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Parade lets advertisers reach thousands of eyes
By LINDA GIBSON
© St. Petersburg Times, published January 27, 2001
TAMPA -- Since May, a dozen marketing executives from Anheuser-Busch headquarters in St. Louis and Sea World in Orlando have strategized, conceptualized, brainstormed, budgeted, planned, reviewed and ultimately approved what could be the theme park's most important advertisement of 2001.
That would be its glitter-covered, 50-foot float in the Gasparilla parade, the one with the hidden portable toilet, fabricated killer whales and Miss Orlando waving at the crowd.
At an estimated $50,000, this is far from the most costly advertisement the park or its corporate owner will buy this year. But between the Gasparilla Parade and the extra attention brought by the Super Bowl, it could be the most widely seen.
"You don't get any bigger than the Super Bowl," said Cara Allen, a spokeswoman for Sea World.
Parade guidelines forbid floats with religious, social or political messages. Advertising is not forbidden, but the float must display "artistic beauty, use of color, animation, special effects, originality, costumes and visual appeal."
The evolution of this year's Sea World entry is an example of how an advertising concept becomes a float.
"It originates in this department," said Anne Solley, director of brand marketing for Sea World. "We try to feature whatever our key brand message is that year to Florida residents, usually the latest and greatest addition to the park or unexpected elements of the park."
The goal is to plant the idea in the heads of parade watchers that they really need to visit that theme park again.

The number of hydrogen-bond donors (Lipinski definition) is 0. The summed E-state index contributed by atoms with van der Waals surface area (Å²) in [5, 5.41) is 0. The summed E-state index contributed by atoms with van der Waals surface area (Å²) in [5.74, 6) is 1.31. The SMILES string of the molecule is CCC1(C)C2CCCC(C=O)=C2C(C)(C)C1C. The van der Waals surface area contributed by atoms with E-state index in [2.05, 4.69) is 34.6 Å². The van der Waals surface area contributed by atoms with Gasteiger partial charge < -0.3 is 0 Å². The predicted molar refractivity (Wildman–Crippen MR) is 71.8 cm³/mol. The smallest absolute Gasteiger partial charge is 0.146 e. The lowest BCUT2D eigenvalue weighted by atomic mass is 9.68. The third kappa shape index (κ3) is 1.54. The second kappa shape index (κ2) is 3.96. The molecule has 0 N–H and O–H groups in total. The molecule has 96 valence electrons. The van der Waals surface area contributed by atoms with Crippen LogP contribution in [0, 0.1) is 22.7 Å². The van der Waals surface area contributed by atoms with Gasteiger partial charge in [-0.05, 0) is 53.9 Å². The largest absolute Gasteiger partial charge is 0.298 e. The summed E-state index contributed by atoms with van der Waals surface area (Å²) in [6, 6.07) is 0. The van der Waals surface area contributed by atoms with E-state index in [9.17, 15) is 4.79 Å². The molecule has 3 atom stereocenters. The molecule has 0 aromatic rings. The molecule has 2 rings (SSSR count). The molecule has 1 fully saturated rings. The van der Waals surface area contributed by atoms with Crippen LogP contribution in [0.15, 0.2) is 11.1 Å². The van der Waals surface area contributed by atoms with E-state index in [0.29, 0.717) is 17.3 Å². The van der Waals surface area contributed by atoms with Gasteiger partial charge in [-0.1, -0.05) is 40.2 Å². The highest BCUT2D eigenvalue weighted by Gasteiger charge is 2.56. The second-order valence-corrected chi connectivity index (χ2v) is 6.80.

First, however, is the critical recognition factor. Sea World's float always starts with two killer whales right up front. "The Shamu image gives people immediate recognition that this is our float," Solley said.
Next come the unexpected elements, such as a full-size fabricated polar bear and a small helicopter hovering over it, blades whirling while the bear swipes at it.
Then, the latest addition. This year, it's Kraken, a huge new roller coaster whose tracks are the tentacles of a giant sea monster by that name.
Kraken, a scaly looking beast with glowing eyes, proved to be tough to reproduce. Designers from Festive Floats in Tampa went to Orlando and took a ride on the coaster to help them get the feel of what the float should convey about the ride. It underwent several revisions before everybody was happy.
Once the final design is approved, the carpenters, painters and artists at Festive Floats get busy with glue, staple guns, 2 by 4's, glitter, paint and imagination.
Festive has produced 34 floats for this year's Gasparilla parade, one-third of the entries. It also supplies the float drivers.
Was it worth all the time a bunch of high-salaried executives spent contemplating a glitter-covered sea monster?
"It's probably the best exposure we'll get all year with the best viewing audience," Allen said.
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